5. For those who are so concerned about their skin, smoking damages the skin. Making it rougher, wrinkled with an increased risk of developing skin cancers.
    If you want a smooth and shiny skin, then smoking cigarettes actively or passively must be avoided at all cost.
  6. Maintaining a beautiful set of teeth is out of the question with cigarette smoking. Tobacco blackens the teeth and causes gum disease with early enamel erosion. Regular toothaches and dental visits is their lot. I am yet to see a smoker with an inviting healthy smile.
  7. A bad breath is the norm with smokers too. Long after smoking, it stays with them. A bad breath among smokers can not be eliminated simply by brushing the teeth or licking tom-tom, as the breath comprises exhaled air from the lungs. It can be irritating, a regular source of a bad impression from strangers.
  8. Exposure to cigarette smoking at an early age causes delay in lung maturation.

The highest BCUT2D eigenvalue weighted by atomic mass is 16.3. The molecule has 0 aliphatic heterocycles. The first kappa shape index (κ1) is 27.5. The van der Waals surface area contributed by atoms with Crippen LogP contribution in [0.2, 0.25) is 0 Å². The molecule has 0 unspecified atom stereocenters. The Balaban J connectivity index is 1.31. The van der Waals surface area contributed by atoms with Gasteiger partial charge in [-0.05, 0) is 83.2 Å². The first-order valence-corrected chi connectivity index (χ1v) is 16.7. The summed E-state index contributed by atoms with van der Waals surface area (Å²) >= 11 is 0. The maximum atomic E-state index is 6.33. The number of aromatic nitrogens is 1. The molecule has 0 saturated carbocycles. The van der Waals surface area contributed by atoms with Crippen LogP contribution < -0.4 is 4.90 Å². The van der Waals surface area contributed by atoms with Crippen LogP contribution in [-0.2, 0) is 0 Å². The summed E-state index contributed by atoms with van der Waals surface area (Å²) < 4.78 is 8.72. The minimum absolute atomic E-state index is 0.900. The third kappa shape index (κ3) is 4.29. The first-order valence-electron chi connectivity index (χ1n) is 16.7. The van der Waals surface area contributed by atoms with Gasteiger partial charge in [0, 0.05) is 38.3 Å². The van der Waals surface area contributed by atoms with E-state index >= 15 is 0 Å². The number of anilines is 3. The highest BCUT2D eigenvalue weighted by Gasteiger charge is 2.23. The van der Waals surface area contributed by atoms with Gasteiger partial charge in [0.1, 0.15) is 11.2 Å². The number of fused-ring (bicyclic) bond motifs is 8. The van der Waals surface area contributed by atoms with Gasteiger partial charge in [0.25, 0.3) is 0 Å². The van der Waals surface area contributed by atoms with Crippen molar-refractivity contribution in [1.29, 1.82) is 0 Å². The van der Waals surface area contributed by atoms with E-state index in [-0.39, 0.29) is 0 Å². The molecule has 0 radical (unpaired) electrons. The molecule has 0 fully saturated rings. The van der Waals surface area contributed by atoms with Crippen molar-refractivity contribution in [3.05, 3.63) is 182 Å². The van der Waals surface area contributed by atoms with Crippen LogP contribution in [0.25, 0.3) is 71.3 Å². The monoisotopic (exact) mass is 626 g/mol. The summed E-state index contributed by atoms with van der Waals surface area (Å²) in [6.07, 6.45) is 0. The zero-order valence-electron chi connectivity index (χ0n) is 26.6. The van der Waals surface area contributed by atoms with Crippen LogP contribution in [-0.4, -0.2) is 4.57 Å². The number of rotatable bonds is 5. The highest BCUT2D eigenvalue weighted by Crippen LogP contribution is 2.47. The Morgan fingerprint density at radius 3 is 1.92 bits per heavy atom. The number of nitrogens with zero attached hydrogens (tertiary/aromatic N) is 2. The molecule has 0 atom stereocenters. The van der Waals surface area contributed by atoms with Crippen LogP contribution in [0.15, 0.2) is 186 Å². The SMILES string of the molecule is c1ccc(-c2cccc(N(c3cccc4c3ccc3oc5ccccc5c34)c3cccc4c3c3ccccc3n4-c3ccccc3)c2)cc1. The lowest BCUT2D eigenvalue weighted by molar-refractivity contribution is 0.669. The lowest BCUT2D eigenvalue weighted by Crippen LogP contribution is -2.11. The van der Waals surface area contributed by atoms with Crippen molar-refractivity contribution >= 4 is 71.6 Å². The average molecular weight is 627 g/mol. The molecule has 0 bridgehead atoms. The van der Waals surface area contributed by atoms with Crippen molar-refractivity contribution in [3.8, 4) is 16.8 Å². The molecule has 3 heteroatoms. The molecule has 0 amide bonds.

Exposure to cigarette smoking at an early age causes delay in lung maturation.

These effects, which by no means is exhaustive as smoking affects every organ in the body, can similarly be caused by either smoking cigars or pipes. So one does not go on playing the ostrich.
You mustn’t be an active smoker to have any of these, passive smoking can also result in these.
Do you see why I said what I said? I can not suffer for another man’s foolishness.

Bringing an end to the habit of smoking is, admittedly, not an easy endeavour. It requires a strong personal desire to quit and stay smoke-free.
One will need:

*Family and friends support…Encouragement from supporting family members can be motivating.

*Behavioral changes (like avoiding joints/clubs or places where others smoke and seeking a diversion for when the cravings arise).

*Nicotine replacement therapy (nicotine patches) help when those who were avidly addicted develop withdrawal symptoms like headaches and the shakes.

*Prescription drugs to discourage smoking are also available.

*Join a support group. These groups comprising anonymous repentant addicts who chose to support each other may be uncommon in Nigeria for now. But some organizations can be reached by phone or online for psychological and material support.